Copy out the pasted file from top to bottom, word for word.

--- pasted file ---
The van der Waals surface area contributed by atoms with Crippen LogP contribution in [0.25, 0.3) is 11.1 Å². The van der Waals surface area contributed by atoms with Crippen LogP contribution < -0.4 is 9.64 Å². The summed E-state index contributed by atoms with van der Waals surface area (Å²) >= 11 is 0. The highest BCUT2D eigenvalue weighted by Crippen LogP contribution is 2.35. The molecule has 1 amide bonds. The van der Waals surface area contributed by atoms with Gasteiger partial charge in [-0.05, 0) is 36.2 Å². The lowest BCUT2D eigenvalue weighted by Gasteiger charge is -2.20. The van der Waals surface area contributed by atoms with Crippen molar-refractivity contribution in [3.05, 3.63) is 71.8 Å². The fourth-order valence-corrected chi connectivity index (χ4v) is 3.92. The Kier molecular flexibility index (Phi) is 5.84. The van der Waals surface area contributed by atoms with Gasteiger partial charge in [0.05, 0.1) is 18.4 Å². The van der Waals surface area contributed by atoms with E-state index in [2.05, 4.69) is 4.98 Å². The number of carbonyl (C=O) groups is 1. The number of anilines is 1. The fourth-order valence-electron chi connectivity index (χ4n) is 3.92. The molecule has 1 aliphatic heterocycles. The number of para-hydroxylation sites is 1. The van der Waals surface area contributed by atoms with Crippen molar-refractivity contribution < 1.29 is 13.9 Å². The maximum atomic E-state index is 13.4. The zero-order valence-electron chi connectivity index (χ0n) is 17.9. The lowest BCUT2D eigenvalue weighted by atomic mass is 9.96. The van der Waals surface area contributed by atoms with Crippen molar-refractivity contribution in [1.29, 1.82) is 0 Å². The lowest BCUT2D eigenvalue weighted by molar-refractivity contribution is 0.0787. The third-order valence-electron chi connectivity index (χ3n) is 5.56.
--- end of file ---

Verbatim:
The van der Waals surface area contributed by atoms with Crippen LogP contribution in [0.25, 0.3) is 11.1 Å². The van der Waals surface area contributed by atoms with Crippen LogP contribution < -0.4 is 9.64 Å². The summed E-state index contributed by atoms with van der Waals surface area (Å²) >= 11 is 0. The highest BCUT2D eigenvalue weighted by Crippen LogP contribution is 2.35. The molecule has 1 amide bonds. The van der Waals surface area contributed by atoms with Gasteiger partial charge in [-0.05, 0) is 36.2 Å². The lowest BCUT2D eigenvalue weighted by Gasteiger charge is -2.20. The van der Waals surface area contributed by atoms with Crippen molar-refractivity contribution in [3.05, 3.63) is 71.8 Å². The fourth-order valence-corrected chi connectivity index (χ4v) is 3.92. The Kier molecular flexibility index (Phi) is 5.84. The van der Waals surface area contributed by atoms with Gasteiger partial charge in [0.05, 0.1) is 18.4 Å². The van der Waals surface area contributed by atoms with E-state index in [2.05, 4.69) is 4.98 Å². The number of carbonyl (C=O) groups is 1. The number of anilines is 1. The fourth-order valence-electron chi connectivity index (χ4n) is 3.92. The molecule has 1 aliphatic heterocycles. The number of para-hydroxylation sites is 1. The van der Waals surface area contributed by atoms with Crippen molar-refractivity contribution < 1.29 is 13.9 Å². The maximum atomic E-state index is 13.4. The zero-order valence-electron chi connectivity index (χ0n) is 17.9. The lowest BCUT2D eigenvalue weighted by atomic mass is 9.96. The van der Waals surface area contributed by atoms with Crippen molar-refractivity contribution in [1.29, 1.82) is 0 Å². The lowest BCUT2D eigenvalue weighted by molar-refractivity contribution is 0.0787. The third-order valence-electron chi connectivity index (χ3n) is 5.56.